For the last five months of her life, Nicole endured surgeries and radiation treatments for tumors in her brain (after nearly 18 months of cancer-free scans, the tumors were found in June). What is so remarkable—and what prompted so many people to fall madly in love with her and become so inspired by her—was the rare combination of love, gratitude, joy, vulnerability and faith that she showed in what had become a very public experience of illness.
Her optimism was breathtaking. In August, for instance, she changed her Facebook background photo to an image of a lake at sunrise inscribed with the words, “Watch me rise,” and often posted words such as, “So thankful for this new day!!! GOD IS GOOD!!!!).” But what made her positivity so moving was that she was also real and honest. She often felt afraid and suffered from pain, and she didn’t hide or pretend. In June, when the brain tumors were found, she posted a photo of the x-ray with this caption: “I am beyond scared but I will pick myself back up AGAIN and get done what needs to get done.”
Later in the summer, she caught sight of a cloud shaped distinctly like a heart. She snapped a photo and posted it with this caption: “I needed this little sign from up above today! It is moments like this that remind me that God loves us and has a plan for everyone in the end. Things like this ‘heart’ in the sky remind me to keep fighting every day as hard as I can and that everything will be OK. EOUIAOU!!!!!”
If you’ve read researcher Brene Brown’s bestselling book, Daring Greatly—or heard about her research on Oprah—you’ll recognize in Nicole the main components of what Brown calls “wholehearted living:” embracing vulnerability as the catalyst for courage, compassion, and connection, and the core of meaningful human experiences. Brown found that those who excel at wholehearted living make a habit of certain things, from being authentic and cultivating gratitude and joy to trusting faith.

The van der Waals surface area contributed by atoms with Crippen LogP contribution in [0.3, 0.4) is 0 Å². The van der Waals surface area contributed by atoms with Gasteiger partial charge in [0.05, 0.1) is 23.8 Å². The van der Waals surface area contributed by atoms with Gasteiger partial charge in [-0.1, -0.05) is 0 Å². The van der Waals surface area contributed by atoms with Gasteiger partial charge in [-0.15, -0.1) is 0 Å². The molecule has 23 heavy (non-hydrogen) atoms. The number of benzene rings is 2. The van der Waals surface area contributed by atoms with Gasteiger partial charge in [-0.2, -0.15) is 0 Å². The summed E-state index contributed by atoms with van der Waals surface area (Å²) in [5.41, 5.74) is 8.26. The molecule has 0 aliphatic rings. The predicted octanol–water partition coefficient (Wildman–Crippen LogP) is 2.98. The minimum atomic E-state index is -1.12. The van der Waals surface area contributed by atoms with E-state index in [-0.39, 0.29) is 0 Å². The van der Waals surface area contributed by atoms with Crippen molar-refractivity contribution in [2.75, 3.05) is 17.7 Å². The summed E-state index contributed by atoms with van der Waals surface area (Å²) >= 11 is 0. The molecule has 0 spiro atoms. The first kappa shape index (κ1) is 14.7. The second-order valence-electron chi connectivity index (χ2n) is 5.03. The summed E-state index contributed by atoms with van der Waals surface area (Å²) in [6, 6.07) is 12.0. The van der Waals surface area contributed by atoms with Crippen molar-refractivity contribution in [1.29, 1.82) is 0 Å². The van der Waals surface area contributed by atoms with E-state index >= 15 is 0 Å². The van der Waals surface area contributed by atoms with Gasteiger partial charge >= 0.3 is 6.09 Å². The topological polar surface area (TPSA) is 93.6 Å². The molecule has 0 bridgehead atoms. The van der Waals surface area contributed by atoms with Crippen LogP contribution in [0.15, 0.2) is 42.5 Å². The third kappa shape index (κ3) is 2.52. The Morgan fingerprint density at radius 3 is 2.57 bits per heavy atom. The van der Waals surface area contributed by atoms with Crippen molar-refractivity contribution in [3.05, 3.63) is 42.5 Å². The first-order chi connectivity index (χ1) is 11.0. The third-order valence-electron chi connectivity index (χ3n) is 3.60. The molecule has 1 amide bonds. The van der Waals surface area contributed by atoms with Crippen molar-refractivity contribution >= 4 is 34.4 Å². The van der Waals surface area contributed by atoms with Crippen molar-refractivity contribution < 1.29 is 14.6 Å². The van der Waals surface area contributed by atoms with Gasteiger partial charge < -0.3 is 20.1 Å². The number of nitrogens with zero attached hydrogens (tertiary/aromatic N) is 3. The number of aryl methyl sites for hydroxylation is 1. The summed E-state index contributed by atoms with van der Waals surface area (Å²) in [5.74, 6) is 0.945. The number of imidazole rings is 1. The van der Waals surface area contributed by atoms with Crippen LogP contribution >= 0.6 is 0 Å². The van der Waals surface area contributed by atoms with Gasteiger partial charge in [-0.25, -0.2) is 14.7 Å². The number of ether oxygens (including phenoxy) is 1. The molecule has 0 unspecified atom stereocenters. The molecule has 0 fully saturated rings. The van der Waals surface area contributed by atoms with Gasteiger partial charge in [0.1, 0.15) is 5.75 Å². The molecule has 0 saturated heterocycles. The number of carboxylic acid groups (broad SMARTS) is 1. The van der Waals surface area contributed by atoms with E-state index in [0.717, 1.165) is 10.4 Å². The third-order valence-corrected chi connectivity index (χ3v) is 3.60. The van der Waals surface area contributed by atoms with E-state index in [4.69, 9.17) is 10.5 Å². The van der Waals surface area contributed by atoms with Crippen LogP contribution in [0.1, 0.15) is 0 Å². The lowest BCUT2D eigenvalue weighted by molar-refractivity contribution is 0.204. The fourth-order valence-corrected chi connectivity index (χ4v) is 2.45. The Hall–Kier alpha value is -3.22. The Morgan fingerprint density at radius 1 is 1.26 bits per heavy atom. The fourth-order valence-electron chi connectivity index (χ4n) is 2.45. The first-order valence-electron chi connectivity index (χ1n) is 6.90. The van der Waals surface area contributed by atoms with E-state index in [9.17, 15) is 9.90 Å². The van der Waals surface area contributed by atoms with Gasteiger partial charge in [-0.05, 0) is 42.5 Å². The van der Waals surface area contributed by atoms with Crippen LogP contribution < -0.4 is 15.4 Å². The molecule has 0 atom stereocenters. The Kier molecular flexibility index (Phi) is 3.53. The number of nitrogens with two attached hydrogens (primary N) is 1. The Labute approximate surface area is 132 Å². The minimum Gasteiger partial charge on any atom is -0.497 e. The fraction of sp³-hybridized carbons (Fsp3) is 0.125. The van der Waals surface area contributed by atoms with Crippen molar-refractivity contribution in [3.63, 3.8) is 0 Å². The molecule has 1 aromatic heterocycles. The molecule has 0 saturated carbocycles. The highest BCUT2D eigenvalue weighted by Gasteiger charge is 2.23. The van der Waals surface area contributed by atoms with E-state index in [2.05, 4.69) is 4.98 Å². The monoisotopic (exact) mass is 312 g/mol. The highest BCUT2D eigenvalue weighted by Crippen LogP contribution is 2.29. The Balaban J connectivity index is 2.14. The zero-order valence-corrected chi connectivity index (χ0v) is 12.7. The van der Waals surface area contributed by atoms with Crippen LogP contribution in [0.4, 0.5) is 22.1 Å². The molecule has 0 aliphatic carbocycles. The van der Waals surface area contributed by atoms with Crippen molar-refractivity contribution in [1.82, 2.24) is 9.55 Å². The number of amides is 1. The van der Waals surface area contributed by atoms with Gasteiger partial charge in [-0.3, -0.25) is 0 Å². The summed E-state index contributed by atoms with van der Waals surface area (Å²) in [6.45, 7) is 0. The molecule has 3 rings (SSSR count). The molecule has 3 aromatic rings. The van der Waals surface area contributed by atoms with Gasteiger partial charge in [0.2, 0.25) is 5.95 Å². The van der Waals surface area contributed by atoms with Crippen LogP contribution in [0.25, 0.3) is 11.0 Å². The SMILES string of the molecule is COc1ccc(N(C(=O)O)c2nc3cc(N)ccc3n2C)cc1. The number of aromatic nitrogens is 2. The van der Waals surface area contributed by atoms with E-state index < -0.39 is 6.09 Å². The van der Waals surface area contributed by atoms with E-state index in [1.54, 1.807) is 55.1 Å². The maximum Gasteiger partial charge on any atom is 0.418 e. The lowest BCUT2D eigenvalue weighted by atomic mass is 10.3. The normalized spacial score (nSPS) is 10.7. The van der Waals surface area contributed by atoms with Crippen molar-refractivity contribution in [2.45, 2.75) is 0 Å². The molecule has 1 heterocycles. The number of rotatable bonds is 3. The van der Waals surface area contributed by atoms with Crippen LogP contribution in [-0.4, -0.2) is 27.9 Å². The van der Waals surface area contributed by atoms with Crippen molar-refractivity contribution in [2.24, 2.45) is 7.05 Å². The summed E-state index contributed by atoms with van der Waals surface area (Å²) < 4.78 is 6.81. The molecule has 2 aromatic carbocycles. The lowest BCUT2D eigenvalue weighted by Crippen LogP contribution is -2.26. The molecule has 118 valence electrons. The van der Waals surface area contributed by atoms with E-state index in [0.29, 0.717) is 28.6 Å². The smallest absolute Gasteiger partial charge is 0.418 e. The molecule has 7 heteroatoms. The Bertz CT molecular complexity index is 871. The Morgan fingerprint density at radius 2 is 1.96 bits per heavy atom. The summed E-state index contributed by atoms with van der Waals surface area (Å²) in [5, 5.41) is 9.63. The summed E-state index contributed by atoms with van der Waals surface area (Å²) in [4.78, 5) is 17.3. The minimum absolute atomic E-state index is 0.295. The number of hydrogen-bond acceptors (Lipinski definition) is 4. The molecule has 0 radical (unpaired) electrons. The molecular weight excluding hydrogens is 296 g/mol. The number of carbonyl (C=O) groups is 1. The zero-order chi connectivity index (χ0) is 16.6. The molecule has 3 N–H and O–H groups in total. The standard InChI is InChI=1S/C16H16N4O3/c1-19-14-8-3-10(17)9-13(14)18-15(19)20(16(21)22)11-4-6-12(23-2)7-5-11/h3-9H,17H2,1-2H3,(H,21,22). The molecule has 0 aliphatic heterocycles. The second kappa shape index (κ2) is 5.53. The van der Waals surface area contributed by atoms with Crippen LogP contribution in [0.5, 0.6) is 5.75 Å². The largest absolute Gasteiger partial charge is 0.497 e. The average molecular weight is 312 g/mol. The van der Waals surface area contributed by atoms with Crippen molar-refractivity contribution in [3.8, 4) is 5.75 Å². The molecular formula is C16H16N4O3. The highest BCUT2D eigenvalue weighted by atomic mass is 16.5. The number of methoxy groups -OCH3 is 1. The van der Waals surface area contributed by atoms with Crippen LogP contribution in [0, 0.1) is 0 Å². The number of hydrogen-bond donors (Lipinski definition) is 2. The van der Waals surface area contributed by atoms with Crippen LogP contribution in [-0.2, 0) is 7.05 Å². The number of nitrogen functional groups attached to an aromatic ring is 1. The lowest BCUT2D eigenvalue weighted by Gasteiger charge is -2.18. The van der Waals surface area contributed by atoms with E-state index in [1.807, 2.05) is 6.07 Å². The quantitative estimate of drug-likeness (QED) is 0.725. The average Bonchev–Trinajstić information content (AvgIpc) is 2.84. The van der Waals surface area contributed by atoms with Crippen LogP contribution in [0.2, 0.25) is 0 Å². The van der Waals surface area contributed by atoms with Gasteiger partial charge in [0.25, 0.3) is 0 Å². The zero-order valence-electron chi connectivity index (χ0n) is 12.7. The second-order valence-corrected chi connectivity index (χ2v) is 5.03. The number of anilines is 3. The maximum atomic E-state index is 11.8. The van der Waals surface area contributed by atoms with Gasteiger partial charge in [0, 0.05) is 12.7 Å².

When I think about Nicole now—missing her and wishing I’d had more time with her, as surely anyone who ever met her does—I’m struck by how, in her short life, she managed to exemplify and embody the wisdom and guidelines set forth by the world’s most prominent spiritual traditions, as well as recent scientific research on nourishing wellbeing and peace through gratitude, compassion, and love.
Nicole showed us what it can look like to actually follow these maxims: “Love your neighbor as yourself,” from Jesus in the Gospel of Mark, and “Knowing that we are all destined to die, why fight amongst yourselves?” from the Buddha. She’s also an example of what a growing body of researchers have been telling us for the past decade: Service, compassion for oneself and others, and gratitude are not merely moral “shoulds.” They are necessary practices for living a happy and fulfilling life, and appreciating it.
Nicole Davis, as a mother, wife, daughter, sister, niece, and friend, showed us what is possible when you live each day as a gift to be cherished, and always remember to ask the wise question: “Death is certain, but the time of death is uncertain, so what is the most important thing?”
To read more about Nicole’s extraordinary life, click here. In lieu of flowers, the family asks that you send donations for Abbey to the Nicole Davis Fund (account #7320696268, Wells Fargo, 8500 W. Bowles Ave., Littleton, CO 80123).